The battery's charge capacity allows for a range of up to two kilometres in pure electric mode, with the extra energy produced during braking and engine overrunning being fed back into the system. Once the battery's capacity has dropped to minimum, the combustion engine cuts in imperceptibly to recharge it.
The V8 FSI engine is able to unleash 350 bhp and 440 Newton-metres of torque. This power alone is enough to accelerate the standard-production Q7 from 0 - 100 km/h in 7.4 seconds. If the driver is looking for even snappier response, the electronics engage the electric motor too. Unlike combustion engines, the motor's additional thrust, with up to 200 Nm of torque, is available instantly when the vehicle pulls away.
Out on the road, this takes acceleration into a new dimension, particularly so at low speeds. Just four metres after starting from standstill, the Q7 hybrid is already a metre ahead of its V8 petrol-engined sibling, with the electric motor's boost effect shaving a whole 0.6 seconds off the time for the 0 - 100 km/h sprint. The auxiliary drive unit has an impressive effect on pulling power too. The vehicle accelerates from 80 up to 120 km/h, the typical step-up in speed when overtaking, a good two seconds or around 25 percent quicker. Drive power is boosted automatically the instant the driver depresses the accelerator pedal fully, with the necessary electrical energy drawn from the rear-mounted battery.
The electric motor is capable of far more than just providing auxiliary power though, as it also regenerates the kinetic energy produced by braking or driving downhill in overrun mode and feeds it back into the system to recharge the battery.
During this "recuperation" phase, the unit switches its function in a fraction of a second to act as a generator, without the driver noticing the slightest change.
An additional function for streamlining the new drive system's efficiency is just as imperceptible to the driver. If the vehicle is coasting without the accelerator pedal depressed, the combustion engine is switched off. The same fuel-saving measure is initiated whenever the vehicle is stationary for over three seconds. All the driver has to do to resume the journey is release the brake pedal and depress the accelerator and the petrol engine will immediately spring back into action.
The electric motor assumes the role of the starter-alternator unit, resulting in a quiet, smooth and extra-quick starting process.
Thanks to these strategies deployed by its intelligent energy management, the drive system boasts a high degree of efficiency. Despite its far superior acceleration, an identical top speed and the increase in vehicle weight, the Q7 hybrid burns around 13 percent less fuel than a comparable standard-production model fitted with a combustion engine only. Average fuel consumption in the MVEG cycle is 12.0 litres per 100 km. When driving purely in city traffic, where frequent energy recuperation makes even greater reductions possible, the hybrid vehicle's fuel-saving potential can be harnessed to yet greater effect.
The concept study uses sunlight as yet another source of energy: the Audi development team has integrated solar cells into the open sky system - the SUV's large-format glass sunroof - which allow the ventilation and air conditioning systems to be operated when the vehicle is parked. This represents a valuable boost to comfort, particularly on hot summer days when the driver is also able - for the first time - to activate the climate control system remotely a few minutes before starting the journey, so that passengers find a pleasantly cool interior awaiting them. Part of the battery capacity of the hybrid drive system is used in order to achieve this.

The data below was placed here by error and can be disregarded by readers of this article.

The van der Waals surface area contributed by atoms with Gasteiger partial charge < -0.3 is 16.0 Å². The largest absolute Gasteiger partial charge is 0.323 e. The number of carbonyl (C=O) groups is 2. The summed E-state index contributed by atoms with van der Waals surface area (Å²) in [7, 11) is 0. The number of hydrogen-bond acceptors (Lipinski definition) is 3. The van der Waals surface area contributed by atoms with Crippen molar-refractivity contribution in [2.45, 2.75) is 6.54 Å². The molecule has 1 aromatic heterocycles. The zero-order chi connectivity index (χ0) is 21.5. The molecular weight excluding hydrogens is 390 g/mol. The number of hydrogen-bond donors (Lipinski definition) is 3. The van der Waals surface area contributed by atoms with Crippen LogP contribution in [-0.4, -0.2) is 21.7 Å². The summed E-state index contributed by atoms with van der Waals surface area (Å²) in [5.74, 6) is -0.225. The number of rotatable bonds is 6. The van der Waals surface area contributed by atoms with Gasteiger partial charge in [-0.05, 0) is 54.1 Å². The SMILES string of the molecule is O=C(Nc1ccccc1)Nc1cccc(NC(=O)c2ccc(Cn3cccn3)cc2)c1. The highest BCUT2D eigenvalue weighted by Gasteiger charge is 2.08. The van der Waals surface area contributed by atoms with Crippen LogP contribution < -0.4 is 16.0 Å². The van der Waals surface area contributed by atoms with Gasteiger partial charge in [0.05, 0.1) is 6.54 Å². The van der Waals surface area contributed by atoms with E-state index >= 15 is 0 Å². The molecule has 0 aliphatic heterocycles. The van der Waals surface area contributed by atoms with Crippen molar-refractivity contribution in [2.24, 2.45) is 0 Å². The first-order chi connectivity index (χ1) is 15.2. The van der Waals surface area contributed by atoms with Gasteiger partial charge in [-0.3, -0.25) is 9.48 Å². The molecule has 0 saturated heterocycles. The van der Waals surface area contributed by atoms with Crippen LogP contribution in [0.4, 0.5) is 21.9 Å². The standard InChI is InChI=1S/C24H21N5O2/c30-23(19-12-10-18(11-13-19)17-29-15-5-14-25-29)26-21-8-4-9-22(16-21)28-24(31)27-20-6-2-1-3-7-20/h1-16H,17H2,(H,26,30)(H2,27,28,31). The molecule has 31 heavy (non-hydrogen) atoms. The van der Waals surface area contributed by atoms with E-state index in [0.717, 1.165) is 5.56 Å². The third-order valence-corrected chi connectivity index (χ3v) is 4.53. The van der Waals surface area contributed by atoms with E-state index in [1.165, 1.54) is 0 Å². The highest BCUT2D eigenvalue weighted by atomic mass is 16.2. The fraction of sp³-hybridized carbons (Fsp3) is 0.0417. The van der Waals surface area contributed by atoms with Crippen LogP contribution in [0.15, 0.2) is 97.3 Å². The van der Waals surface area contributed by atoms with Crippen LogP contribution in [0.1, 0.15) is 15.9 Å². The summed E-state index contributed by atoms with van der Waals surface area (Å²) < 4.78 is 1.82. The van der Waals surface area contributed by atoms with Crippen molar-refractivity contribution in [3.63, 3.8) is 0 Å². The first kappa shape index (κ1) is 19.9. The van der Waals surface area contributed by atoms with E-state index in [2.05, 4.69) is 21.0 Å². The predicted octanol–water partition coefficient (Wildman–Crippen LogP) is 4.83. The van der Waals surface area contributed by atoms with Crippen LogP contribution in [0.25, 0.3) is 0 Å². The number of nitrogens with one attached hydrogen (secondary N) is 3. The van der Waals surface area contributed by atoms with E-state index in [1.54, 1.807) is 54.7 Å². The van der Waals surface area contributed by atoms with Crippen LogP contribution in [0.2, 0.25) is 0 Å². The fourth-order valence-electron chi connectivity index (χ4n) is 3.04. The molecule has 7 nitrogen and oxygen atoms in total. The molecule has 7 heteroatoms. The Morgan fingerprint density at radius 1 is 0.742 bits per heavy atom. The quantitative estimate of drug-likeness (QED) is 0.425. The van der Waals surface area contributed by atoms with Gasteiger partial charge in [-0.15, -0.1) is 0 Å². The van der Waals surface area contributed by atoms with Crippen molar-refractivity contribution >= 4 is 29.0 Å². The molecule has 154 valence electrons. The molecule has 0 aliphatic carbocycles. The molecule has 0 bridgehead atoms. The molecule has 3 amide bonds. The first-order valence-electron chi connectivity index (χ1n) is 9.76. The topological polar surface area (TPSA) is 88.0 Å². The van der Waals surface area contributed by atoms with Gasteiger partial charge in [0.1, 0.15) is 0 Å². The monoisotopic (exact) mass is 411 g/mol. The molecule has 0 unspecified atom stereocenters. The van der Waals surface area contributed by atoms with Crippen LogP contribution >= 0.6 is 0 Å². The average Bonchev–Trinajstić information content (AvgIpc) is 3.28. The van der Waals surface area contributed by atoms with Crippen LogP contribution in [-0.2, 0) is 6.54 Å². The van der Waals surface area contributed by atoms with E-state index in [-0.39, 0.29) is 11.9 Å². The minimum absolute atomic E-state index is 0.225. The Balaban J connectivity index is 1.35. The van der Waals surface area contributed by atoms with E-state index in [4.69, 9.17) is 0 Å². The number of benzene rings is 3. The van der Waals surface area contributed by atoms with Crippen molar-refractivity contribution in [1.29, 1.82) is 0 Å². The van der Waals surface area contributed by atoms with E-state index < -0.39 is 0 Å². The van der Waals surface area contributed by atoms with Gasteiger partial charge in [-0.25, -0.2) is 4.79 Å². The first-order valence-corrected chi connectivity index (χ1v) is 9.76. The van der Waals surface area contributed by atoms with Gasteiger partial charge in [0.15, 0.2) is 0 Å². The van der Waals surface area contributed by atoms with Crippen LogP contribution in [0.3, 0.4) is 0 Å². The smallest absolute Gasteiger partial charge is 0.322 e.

The visionary systems onboard the Audi Q7 hybrid concept study once again provide an impressive demonstration of the "Vorsprung durch Technik" philosophy that the company is so renowned for. It is a technological pioneer that showcases solutions to not just one but several of the most pressing challenges facing tomorrow's automotive society, fusing as it does so motoring pleasure with rationality, supreme comfort and maximum efficiency.
Audi hybrid vehicles - 15 years of pioneering work
To this day, Audi remains the only European manufacturer to have series-manufactured a hybrid vehicle, an honour it has held since 1997 when it brought out the Audi duo based on the A4 Avant. Drive power was provided by a 1.9-litre TDI engine developing 90 bhp assisted by an electric motor with a further 29 bhp. Both delivered their joint drive power to the front wheels, with a lead-gel battery at the rear of the vehicle providing the necessary electrical energy.
The first ever generation of the Audi duo was actually unveiled as early as 1989, however. The experimental vehicle built on the platform of an Audi 100 Avant quattro was equipped with a 12.6-bhp electric motor which was responsible for driving the rear wheels instead of the propeller shaft. Energy was sourced from a nickel-cadmium battery. A 2.3-litre five-cylinder engine delivering 136 bhp powered the front wheels.
Just two years later, Audi developers revealed the second generation of the duo, likewise in the guise of an Audi 100 Avant quattro. The electric motor, a 28.6-bhp AC unit, once again propelled the rear wheels. This time however, a Torsen differential was included to route extra power to the rear wheels from the two-litre four-cylinder engine up front.
Throughout the many years of development, Audi engineers have carried out pioneering work that has played a key role in the advancement of hybrid technology up to full production maturity. This applies both to overall concept development and to more specialist areas, such as their work on sophisticated battery technology as well as on the highly advanced energy management system that is now at the heart of the Audi Q7 hybrid.